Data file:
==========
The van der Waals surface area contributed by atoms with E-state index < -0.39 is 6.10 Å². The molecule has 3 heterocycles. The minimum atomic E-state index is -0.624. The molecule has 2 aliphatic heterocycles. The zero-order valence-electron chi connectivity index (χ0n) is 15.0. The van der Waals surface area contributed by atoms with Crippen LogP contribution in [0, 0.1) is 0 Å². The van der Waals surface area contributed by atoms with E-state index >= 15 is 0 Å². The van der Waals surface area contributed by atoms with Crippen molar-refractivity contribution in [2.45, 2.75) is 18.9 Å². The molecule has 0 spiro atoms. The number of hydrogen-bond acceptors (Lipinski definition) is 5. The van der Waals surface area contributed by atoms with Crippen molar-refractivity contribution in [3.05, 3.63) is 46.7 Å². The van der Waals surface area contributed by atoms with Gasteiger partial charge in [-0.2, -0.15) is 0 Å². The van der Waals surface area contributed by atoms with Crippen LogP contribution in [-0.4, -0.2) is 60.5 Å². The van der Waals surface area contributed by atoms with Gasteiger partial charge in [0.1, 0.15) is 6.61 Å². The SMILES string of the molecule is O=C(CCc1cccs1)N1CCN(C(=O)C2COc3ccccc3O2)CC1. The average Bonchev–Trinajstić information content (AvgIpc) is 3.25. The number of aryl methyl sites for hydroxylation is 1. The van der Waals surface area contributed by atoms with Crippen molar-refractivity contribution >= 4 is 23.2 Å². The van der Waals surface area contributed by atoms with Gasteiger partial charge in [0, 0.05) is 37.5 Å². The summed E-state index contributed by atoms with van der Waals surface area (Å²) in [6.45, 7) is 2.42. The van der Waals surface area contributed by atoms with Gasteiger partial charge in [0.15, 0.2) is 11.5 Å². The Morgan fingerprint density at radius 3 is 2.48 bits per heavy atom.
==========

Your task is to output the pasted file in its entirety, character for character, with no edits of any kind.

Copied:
The van der Waals surface area contributed by atoms with E-state index < -0.39 is 6.10 Å². The molecule has 3 heterocycles. The minimum atomic E-state index is -0.624. The molecule has 2 aliphatic heterocycles. The zero-order valence-electron chi connectivity index (χ0n) is 15.0. The van der Waals surface area contributed by atoms with Crippen LogP contribution in [0, 0.1) is 0 Å². The van der Waals surface area contributed by atoms with E-state index >= 15 is 0 Å². The van der Waals surface area contributed by atoms with Crippen molar-refractivity contribution in [2.45, 2.75) is 18.9 Å². The molecule has 0 spiro atoms. The number of hydrogen-bond acceptors (Lipinski definition) is 5. The van der Waals surface area contributed by atoms with Crippen molar-refractivity contribution in [3.05, 3.63) is 46.7 Å². The van der Waals surface area contributed by atoms with Gasteiger partial charge in [-0.2, -0.15) is 0 Å². The van der Waals surface area contributed by atoms with Crippen LogP contribution in [-0.4, -0.2) is 60.5 Å². The van der Waals surface area contributed by atoms with Gasteiger partial charge in [0.1, 0.15) is 6.61 Å². The SMILES string of the molecule is O=C(CCc1cccs1)N1CCN(C(=O)C2COc3ccccc3O2)CC1. The average Bonchev–Trinajstić information content (AvgIpc) is 3.25. The number of aryl methyl sites for hydroxylation is 1. The van der Waals surface area contributed by atoms with Crippen molar-refractivity contribution >= 4 is 23.2 Å². The van der Waals surface area contributed by atoms with Gasteiger partial charge in [0, 0.05) is 37.5 Å². The summed E-state index contributed by atoms with van der Waals surface area (Å²) in [6.45, 7) is 2.42. The van der Waals surface area contributed by atoms with Gasteiger partial charge in [0.15, 0.2) is 11.5 Å². The Morgan fingerprint density at radius 3 is 2.48 bits per heavy atom.